S'pore best in world for 'Covid-19 resilience', surpassing New Zealand: Bloomberg

At the top.

Sulaiman Daud | April 27, 2021, 04:46 PM

Singapore has been rated the number one country in the world in Bloomberg's Covid-19 resilience rankings.

The Southeast Asian nation overtook New Zealand, which is now in second place, for the first time since the system started.

The ranking is updated every month and uses a range of social measures, including Covid-19 case rates, vaccination rates, community mobility, placement on the human development index, and GDP to assess which countries are most effectively containing Covid-19 cases, without overwhelming damage to their lifestyles or economy.

This data is used to calculate a final score, with Singapore scoring 79.7 and New Zealand scoring 79.6.

Vaccination rollout going well

According to an April 26 report, Singapore is succeeding in keeping community transmissions down to "near zero" thanks to strict border controls and a quarantine programme.

New Zealand also has similar measures, including quick lockdowns in response to possible community transmissions.

However, according to Bloomberg, Singapore has the edge because of the success of its vaccination programme:

"At the same time, Singapore has already administered vaccines equivalent to cover a fifth of its population, an aspect of pandemic control that other virus eliminators like New Zealand, Australia and Taiwan are lagging on."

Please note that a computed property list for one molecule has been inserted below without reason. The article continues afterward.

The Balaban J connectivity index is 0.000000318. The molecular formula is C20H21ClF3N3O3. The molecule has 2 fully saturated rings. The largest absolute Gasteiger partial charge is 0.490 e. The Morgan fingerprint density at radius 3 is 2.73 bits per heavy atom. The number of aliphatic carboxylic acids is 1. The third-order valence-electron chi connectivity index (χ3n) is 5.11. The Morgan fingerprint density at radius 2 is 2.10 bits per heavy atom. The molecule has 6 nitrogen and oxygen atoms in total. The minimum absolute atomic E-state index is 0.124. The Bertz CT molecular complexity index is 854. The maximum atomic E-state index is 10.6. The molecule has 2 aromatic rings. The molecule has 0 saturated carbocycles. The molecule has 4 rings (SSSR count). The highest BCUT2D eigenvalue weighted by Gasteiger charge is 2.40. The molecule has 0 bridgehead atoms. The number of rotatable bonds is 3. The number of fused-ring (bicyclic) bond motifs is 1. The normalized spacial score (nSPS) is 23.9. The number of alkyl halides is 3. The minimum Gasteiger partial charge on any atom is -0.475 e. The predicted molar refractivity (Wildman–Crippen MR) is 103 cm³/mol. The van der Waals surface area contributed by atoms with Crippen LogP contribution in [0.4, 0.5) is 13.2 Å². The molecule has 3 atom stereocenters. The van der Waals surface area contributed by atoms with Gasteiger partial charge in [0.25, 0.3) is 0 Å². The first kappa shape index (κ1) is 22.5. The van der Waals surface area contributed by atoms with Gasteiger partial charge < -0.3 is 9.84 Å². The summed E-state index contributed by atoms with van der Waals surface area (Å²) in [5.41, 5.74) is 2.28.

This success has led to Singapore aiming for new milestones, such as an Air Travel Bubble with Hong Kong.

Currently, Singaporeans aged 45 and above can register for vaccination, with slots opening up for younger adults expected in June 2021.

New Zealand has been hitting its own targets for vaccination, and the government has pledged that vaccines will be available to all adults in July 2021.

For now, it has vaccinated just 4.5 per cent of its eligible population, according to The Guardian.

But vaccination alone, while critically important, cannot solve all of a country's problems in the fight against Covid-19.

Bloomberg noted that in countries like France and Chile, where the population has good access to vaccines, outbreaks have been occurring due to mutations of the virus, which may originate in other countries with poor supplies of vaccines.

Related story:

Top image from MOH's Facebook page.